Following a glut of IPOs in 2021, broader market and economic uncertainty has led to a 2022 tech IPO hiatus.
Higher for longer interest rates won’t derail the bull market in stocks, according to BMO’s Brian Belski.Belski highlighted that stocks have performed just fine during elevated interest rate periods based on market history.“S&P 500 has had better risk adjusted returns during periods of higher interest rates,” Belski said.
A period of higher for longer interest rates isn’t enough to derail the current bull market in stocks, according to a Wednesday note from BMO’s chief investment strategist Brian Belski.
Belski observed that based on historical analysis of data going back to 1979, the stock market performs just fine during periods of elevated interest rates.
High interest rates are “understandably uncomfortable for some investors,” because since 2009, interest rates have been at historically low levels, until last year when the Federal Reserve started to aggressively hike rates in its bid to tame inflation.
An entire generation of investors grew up during an extreme period of near-zero interest rates.
But high interest rates aren’t all that bad for the stock market over time.
“We have found that returns tend to be slightly below average and interestingly a bit less volatile compared to lower interest rate levels,” Belski said. “The S&P 500 has had better risk adjusted returns during periods of higher interest rates.”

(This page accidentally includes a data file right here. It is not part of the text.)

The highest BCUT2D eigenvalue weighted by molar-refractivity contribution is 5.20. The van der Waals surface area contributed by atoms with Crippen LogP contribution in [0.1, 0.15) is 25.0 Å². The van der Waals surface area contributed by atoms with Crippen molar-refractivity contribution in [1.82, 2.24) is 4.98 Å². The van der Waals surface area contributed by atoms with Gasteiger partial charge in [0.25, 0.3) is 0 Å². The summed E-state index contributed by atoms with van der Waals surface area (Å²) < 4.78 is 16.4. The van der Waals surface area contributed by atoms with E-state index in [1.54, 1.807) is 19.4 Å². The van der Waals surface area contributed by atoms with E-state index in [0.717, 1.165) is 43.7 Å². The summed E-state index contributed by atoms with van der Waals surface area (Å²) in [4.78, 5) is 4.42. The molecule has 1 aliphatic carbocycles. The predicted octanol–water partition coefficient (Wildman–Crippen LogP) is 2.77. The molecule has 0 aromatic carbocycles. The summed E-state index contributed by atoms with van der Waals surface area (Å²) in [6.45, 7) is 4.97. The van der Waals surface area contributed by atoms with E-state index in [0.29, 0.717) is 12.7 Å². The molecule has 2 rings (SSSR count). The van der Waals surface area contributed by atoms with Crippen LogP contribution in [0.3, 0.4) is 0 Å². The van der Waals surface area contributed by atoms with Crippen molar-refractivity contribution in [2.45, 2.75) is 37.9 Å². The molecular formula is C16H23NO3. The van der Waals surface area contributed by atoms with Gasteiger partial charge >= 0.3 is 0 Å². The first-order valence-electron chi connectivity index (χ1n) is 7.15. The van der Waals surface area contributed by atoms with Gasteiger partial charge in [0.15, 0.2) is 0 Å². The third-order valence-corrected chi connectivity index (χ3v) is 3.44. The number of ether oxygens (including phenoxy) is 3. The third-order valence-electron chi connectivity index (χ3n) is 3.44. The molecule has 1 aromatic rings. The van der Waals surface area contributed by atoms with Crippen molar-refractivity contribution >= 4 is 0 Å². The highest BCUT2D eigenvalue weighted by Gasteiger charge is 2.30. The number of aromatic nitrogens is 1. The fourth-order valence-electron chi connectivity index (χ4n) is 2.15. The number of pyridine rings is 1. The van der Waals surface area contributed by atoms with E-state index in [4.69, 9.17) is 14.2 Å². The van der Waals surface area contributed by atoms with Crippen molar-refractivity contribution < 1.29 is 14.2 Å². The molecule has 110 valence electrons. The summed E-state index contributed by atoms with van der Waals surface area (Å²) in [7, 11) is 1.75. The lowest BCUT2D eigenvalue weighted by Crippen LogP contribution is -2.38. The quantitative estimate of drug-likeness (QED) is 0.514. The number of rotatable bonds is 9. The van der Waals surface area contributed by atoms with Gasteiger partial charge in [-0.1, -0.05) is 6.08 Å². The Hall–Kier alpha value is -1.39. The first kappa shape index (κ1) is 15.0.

Belski found that on a one-year rolling basis, the S&P 500 gained an average 8.2% during high interest rate periods, compared to 10.6% during low interest rate periods. But with those higher returns came significantly higher risk, with a standard deviation of 18% compared to just 12.7% during periods of high interest rates.
Standard deviation helps investors measure the amount of risk they are taking on relative to the average gains they can expect when buying a security.
As to what works well during periods of higher interest rates, Belski highlighted cyclical sectors like technology, energy, and industrials. Meanwhile, more defensive sectors underperformed the market, like utilities and health care.
“This makes sense to us since rising interest rates are usually an indication of stronger economic growth as the bond market readjusts levels in order to avoid inflation,” Belski said.
The broader US economy is indeed still growing and on a solid foundation with unemployment near historically low levels. The Atlanta Fed’s GDPNow model suggests the US economy is on track to grow about 5% in the third-quarter.